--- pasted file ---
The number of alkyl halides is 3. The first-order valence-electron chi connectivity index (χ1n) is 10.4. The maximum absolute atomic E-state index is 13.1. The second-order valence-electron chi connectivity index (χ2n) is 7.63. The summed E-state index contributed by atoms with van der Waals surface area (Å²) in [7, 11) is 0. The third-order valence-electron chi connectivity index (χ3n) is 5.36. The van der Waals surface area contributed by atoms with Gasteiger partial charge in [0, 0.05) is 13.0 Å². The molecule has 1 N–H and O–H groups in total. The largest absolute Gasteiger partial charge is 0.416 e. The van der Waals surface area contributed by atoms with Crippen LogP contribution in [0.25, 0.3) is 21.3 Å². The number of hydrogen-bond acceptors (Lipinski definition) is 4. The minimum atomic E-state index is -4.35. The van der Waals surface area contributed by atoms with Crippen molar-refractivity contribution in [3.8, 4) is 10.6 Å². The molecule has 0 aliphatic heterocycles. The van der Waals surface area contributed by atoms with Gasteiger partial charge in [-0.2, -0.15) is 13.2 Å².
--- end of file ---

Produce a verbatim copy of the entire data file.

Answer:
The number of alkyl halides is 3. The first-order valence-electron chi connectivity index (χ1n) is 10.4. The maximum absolute atomic E-state index is 13.1. The second-order valence-electron chi connectivity index (χ2n) is 7.63. The summed E-state index contributed by atoms with van der Waals surface area (Å²) in [7, 11) is 0. The third-order valence-electron chi connectivity index (χ3n) is 5.36. The van der Waals surface area contributed by atoms with Gasteiger partial charge in [0, 0.05) is 13.0 Å². The molecule has 1 N–H and O–H groups in total. The largest absolute Gasteiger partial charge is 0.416 e. The van der Waals surface area contributed by atoms with Crippen LogP contribution in [0.25, 0.3) is 21.3 Å². The number of hydrogen-bond acceptors (Lipinski definition) is 4. The minimum atomic E-state index is -4.35. The van der Waals surface area contributed by atoms with Crippen molar-refractivity contribution in [3.8, 4) is 10.6 Å². The molecule has 0 aliphatic heterocycles. The van der Waals surface area contributed by atoms with Gasteiger partial charge in [-0.2, -0.15) is 13.2 Å².